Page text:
The California Consumer Protection Act (CCPA) is due to become enforceable on January 1, 2020. Corporations, government agencies and other groups will be using 2019 to prepare for the new legislation.
The proposed legislation allows Californian residents the following rights regarding their personal information:
- The right to know what personal information is being gathered about them.
- The right to access the personal data collected in relation to them and request it be deleted, although there are exceptions to the right to delete.
- The right to know whether their personal information is sold for profits or shared.
- The right to refuse permission for the sale of their personal information.
- The right to have equal service and pricing even if they choose to use their rights under the CCPA.
Recently a number of hearings have been held by the Californian attorney general’s office in order to gather industry views ahead of the introduction of the new regulation. There will be further reviews held on the western seaboard during February 2019. California Attorney General Xavier Becerra (D), who is overseeing the introduction of the new law, commented at the review saying: “People will recognize who’s supposed to be protecting them because right now, [it’s] no one — there’s nobody.”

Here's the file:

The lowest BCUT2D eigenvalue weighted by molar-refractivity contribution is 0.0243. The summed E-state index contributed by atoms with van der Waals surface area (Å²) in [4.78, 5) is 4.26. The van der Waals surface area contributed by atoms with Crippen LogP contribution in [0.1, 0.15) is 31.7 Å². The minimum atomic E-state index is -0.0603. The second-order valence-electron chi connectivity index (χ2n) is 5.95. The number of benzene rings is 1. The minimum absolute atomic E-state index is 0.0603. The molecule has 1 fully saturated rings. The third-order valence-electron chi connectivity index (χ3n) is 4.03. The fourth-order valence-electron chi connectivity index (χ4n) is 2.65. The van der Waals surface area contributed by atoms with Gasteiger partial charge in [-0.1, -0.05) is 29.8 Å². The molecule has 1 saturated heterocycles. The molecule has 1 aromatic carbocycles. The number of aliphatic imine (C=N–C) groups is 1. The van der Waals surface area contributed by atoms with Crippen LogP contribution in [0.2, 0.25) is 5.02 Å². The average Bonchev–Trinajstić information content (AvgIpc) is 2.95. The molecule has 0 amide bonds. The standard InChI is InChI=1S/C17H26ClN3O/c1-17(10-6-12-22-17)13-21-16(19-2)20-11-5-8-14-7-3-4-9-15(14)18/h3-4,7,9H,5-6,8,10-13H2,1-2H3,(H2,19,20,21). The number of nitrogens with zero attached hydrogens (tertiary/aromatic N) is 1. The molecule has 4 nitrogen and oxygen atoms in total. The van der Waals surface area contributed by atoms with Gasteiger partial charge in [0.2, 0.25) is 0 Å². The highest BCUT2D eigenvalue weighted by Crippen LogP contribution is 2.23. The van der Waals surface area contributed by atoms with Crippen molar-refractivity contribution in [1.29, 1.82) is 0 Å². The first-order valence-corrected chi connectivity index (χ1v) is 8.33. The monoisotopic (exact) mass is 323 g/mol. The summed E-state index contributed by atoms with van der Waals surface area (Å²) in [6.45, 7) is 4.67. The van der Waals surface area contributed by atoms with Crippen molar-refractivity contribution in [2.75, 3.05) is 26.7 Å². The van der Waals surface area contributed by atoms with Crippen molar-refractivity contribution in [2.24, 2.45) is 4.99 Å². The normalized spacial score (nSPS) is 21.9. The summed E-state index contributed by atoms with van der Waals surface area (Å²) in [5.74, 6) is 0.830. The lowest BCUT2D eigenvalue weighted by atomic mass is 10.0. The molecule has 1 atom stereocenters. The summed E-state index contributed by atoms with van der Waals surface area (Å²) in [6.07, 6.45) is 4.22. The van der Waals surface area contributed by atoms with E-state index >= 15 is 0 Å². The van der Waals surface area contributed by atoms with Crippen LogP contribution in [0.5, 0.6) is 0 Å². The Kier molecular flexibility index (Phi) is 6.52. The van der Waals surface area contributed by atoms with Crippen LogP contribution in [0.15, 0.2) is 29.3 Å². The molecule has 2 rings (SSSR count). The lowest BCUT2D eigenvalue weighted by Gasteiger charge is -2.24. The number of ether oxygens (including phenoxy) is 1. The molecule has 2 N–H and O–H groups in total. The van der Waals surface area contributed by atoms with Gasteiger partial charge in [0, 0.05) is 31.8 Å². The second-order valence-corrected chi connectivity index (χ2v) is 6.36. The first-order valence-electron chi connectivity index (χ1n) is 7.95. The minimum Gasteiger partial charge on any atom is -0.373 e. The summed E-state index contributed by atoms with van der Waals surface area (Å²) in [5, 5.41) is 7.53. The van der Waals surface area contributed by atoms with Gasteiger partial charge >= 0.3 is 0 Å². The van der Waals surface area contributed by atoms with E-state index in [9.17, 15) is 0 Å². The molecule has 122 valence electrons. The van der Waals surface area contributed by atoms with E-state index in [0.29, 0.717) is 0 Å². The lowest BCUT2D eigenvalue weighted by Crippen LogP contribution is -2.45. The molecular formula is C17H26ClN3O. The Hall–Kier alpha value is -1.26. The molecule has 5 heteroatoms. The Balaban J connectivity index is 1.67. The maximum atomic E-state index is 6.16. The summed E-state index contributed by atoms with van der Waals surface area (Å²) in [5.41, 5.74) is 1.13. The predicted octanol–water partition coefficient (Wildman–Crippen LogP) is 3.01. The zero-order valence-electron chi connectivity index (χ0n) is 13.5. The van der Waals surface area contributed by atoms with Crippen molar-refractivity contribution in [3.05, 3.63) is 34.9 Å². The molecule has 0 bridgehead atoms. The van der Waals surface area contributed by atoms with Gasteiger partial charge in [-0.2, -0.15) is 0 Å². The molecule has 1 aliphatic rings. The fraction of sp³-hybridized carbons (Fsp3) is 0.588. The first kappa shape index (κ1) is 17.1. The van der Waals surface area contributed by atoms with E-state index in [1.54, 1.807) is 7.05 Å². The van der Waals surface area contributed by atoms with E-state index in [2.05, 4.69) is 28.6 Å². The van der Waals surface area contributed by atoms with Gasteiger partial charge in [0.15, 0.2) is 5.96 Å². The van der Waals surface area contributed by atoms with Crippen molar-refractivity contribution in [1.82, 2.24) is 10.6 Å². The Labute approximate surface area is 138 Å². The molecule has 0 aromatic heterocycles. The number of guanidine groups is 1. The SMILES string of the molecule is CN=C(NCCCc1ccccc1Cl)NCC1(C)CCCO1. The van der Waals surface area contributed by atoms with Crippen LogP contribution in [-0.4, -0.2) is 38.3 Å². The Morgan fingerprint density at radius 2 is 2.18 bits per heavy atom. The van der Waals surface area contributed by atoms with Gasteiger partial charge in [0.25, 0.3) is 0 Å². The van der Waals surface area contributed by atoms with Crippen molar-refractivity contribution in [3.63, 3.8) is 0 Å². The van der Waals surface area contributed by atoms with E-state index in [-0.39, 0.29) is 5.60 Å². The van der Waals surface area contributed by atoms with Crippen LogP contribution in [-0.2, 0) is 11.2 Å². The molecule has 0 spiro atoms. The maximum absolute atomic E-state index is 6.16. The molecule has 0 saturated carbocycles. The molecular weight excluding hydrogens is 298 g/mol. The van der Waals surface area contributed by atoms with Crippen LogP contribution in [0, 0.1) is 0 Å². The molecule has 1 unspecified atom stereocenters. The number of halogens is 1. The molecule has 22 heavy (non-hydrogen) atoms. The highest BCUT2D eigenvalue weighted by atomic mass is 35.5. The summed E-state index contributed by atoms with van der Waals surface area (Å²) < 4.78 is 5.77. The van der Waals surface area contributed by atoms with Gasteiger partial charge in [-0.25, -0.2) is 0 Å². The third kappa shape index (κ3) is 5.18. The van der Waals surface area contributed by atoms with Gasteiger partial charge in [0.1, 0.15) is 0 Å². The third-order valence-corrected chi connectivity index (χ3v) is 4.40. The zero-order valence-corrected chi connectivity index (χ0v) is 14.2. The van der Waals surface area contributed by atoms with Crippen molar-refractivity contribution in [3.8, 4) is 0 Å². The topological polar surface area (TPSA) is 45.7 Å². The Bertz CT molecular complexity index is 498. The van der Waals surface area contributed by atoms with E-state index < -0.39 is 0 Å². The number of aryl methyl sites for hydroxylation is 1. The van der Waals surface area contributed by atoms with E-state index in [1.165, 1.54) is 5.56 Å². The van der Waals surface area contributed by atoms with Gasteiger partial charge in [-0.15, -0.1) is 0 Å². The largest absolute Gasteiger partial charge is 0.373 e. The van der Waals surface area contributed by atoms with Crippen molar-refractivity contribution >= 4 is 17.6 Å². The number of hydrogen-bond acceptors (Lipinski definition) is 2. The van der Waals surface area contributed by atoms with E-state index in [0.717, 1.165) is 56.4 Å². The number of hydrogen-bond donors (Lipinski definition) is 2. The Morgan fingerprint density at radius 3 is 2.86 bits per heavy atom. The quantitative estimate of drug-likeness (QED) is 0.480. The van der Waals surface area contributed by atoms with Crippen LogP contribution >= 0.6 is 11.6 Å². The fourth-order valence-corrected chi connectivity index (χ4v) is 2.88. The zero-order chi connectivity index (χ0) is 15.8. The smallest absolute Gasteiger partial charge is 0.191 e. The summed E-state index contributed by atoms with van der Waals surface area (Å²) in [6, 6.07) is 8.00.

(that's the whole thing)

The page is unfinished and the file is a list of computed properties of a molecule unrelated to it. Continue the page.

Among the groups present at the hearings to give their views were the Association of National Advertisers (ANA) and the Interactive Advertising Bureau. Both of these organisations are requesting amendments to the terms. A spokesperson for the ANA, Dan Jaffe said there is a danger that, unless the necessary amendments are made to the legislation, the CCPA could have serious implications for loyalty schemes. He said: “It’s just like talking about the fundamental piece of the body and acting as if you can just discuss it and change it dramatically without talking about the others.”
US companies should attempt to prepare for the new data protection legislation sooner rather than later. There will be a number of business opportunities to be gained by achieving compliance and avoiding any possible financial penalties for a data privacy breach. Law firm Baker McKenzie has produced a report which examined the different formats of compliance and revealed that 68% of companies in the technology, media and telecommunications sectors claim to have had compliance breaches revealed by a regulator.
William Devaney, Co-chair of Baker McKenzie’s global compliance and investigations unit, said that linking compliance through a company can lead to growth as it encourages communications and funding across all departmental levels of the company. He said: “The manager at every level of an organisation should have it ingrained in them that the company is going to behave in a compliant manner.”